On July 16th, 2017, I had the opportunity to visit the Villa Escudero Plantation and Resort during a trip to the Philippines. Villa Escudero (VE) is a working coconut plantation about two hours drive from Manila near Quezon and was founded in the 1880s by Don Placidio Escuderio and his wife Dona Claudia Marasigan. It was opened to the public in 1981 and is definitely worth visiting either as a day trip or overnight.
The reason I am writing this is that outside their museum they have a number of interesting WWII Japanese artifacts on display. What caught my eye immediately was the aging hulk of a Japanese Type 89 I-Go Otsu Medium Tank. I vaguely knew the Japanese had some tanks in WWII but this was my first time actually seeing one in person.
Quick History of the Type 89
The Type 89 was designed in 1928 and fielded by the Imperial Japanese Army from 1932-1942. The light tank version waas based on the 10-ton French Renault FT tank and the 2o-ton design was based on the Vickers medium tank and so underpowered that it was redesigned to 10 tons based on the Vickers Medium C.
It had a crew of four, a 57mm Type 90 gun with 100 rounds of ammo and two type 91 machine guns on the hull and rear of the turret with 2,745 rounds of ammo.
Given the 1920s design, it was intended to support infantry and lacked the armor of allied tanks. The Type 89 was consideredd a poor match for the American M4 Sherman for example. The Type 89 was regarded as obsolete by 1939 but was fielded in the Philippines.
The Japanese produced a Type89A I-Go Ko with a gas engine and a machine gun on the right side of the hull. It could only hit 15.5 Km/h and 113 were produced.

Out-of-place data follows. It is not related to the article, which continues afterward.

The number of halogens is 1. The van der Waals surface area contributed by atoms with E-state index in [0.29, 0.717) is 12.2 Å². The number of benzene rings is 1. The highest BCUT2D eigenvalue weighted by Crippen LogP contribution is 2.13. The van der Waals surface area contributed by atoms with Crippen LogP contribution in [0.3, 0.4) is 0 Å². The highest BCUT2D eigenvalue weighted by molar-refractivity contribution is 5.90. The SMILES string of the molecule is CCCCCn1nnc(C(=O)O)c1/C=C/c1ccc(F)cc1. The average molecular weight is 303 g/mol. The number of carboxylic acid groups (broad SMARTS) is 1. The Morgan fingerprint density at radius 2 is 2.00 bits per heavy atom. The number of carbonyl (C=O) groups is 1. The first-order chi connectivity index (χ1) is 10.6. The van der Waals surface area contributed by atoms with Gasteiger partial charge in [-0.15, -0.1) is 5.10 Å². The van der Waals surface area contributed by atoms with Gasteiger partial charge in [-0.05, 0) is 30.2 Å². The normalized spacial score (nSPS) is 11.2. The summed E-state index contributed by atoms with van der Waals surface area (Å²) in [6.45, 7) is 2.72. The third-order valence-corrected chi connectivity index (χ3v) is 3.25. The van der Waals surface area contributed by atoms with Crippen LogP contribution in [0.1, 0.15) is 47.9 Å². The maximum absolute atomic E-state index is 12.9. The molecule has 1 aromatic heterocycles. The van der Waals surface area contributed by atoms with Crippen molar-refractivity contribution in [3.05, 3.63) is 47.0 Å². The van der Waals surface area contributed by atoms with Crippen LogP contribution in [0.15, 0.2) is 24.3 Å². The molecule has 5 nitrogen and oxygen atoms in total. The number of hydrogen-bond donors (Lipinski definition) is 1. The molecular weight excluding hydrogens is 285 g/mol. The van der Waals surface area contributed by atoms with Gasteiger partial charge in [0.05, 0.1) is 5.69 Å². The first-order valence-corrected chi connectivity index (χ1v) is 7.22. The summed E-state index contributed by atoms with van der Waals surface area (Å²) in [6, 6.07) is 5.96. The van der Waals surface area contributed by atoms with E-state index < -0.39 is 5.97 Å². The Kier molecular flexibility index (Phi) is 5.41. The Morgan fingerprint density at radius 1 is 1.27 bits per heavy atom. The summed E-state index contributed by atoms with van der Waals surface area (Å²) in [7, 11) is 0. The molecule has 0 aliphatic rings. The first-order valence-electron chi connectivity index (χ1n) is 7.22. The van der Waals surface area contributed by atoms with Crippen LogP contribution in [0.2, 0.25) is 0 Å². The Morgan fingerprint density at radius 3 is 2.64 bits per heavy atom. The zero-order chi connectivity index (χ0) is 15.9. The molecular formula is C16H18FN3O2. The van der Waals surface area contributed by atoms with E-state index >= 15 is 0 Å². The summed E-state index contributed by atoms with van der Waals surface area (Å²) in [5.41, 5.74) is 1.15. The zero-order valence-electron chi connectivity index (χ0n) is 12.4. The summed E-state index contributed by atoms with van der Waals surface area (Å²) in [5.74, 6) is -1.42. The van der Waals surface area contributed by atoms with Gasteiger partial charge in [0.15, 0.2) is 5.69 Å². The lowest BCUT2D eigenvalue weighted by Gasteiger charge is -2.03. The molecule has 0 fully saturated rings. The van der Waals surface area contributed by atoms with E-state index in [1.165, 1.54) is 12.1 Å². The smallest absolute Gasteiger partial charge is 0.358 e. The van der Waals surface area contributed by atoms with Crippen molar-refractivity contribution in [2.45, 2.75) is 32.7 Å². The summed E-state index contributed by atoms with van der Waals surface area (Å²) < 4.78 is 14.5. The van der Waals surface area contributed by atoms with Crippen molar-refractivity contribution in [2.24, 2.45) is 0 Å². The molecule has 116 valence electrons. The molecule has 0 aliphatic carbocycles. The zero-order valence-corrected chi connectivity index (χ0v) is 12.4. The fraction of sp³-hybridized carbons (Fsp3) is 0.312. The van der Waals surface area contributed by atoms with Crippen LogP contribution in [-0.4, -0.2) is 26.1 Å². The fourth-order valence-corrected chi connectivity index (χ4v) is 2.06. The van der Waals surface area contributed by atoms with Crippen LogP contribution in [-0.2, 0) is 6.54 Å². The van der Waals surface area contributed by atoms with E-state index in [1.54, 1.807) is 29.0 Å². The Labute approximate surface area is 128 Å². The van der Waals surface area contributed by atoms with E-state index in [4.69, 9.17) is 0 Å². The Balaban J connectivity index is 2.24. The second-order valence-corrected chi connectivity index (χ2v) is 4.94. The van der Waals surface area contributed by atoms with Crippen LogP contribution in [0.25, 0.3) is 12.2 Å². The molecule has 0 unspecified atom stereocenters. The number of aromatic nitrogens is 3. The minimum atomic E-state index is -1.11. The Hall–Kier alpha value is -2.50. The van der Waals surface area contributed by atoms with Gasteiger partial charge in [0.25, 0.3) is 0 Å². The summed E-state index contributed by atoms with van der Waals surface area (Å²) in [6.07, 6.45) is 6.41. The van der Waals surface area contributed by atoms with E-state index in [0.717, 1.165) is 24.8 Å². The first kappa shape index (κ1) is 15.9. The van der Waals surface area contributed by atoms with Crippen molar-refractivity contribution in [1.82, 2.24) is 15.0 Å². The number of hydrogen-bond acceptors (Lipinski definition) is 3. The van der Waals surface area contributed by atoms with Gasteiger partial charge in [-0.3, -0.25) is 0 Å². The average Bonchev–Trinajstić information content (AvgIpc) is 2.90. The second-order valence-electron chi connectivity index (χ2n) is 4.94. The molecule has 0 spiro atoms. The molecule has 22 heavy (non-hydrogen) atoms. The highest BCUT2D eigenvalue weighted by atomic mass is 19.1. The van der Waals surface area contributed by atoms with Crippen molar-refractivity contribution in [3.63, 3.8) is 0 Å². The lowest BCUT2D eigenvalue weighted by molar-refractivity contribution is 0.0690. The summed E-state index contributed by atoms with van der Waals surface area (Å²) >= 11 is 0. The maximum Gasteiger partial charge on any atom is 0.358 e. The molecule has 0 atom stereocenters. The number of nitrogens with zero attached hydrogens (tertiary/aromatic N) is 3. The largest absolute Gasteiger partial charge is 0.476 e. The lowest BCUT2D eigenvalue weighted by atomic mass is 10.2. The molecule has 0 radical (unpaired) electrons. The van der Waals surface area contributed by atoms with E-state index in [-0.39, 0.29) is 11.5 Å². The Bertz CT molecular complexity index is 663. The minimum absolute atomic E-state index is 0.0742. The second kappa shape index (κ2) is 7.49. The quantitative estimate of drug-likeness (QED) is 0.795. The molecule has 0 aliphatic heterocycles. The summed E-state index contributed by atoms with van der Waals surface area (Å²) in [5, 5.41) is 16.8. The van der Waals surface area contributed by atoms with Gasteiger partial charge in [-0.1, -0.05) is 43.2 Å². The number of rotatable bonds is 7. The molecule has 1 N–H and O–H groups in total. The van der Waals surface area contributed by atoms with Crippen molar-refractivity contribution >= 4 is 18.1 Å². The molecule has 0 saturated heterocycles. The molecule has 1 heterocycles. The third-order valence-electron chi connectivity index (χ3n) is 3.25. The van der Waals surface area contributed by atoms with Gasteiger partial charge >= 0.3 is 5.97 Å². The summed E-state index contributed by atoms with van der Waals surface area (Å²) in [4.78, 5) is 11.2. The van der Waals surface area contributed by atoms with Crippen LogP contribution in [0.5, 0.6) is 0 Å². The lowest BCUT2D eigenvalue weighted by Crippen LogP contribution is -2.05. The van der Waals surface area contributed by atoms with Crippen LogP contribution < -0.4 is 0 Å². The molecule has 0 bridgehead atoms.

The second variety was the Type89B I-Go Otsu. Production started on these in 1934 and they had an air-cooled Mitsubishi A6120VD 120HP diesel engine. The machine gun was on the left side of the hull, the front hull was a single plate. The diesel engine was preferred because they had better fuel economy, more torque at lower RPM and diesel is less explosive than gasoline during a fire. 291 Otsus were produced.
Given some digging, I found the following Imperal Japanese Army units with Type 89 tanks were in the Philippines:
- 7th Tank Regiment led by Colonel Seinosuke Sonoda from 1941 to 1942. The 3rd company of the 7th tank regiment advanced south along Route 5 towards Manila.
- The 1st Tank Corps also had Type 89s
- The 3rd Regiment had 26 Type 89s
- The 4th Regiment had four Type 89s
Villa Escudero’s Type 89B
I am unsure of where VE obtained the Type 89B Otsu, if it was retrieved locally or just what. We can definitely say it is an Otsu because the machine gun is located on the left side of the hull (Ieft from the vantage of the crew looking forward).
Also, note the camo paint. I have seen black and white WWII-vintage photos of Type 89s with camo paint. I just can’t confirm the pattern or exact colors match.
When I see something like this, I wonder what it looked like. Here’s a black and while video with sound from Youtube that shows the Otsus and you can see they have a camo pattern and also the rear skid assembly is present.
If you want to see some Philippine history, great views, and have some great food then visit Villa Escudero. I’d like to thank them for trying to preserve some unique history and make it accessible to visitors.
To learn more about the Type 89 Otsu tanks, see:
- https://tank-afv.com/ww2/jap/Type_89_I-Go.php – this is a very detailed website with the most information about the Type 89.
- Amazon has quite a selection of paper books and Kindle books about the Philippines and WWII. Click here if you would like to see them in a new browser tab.
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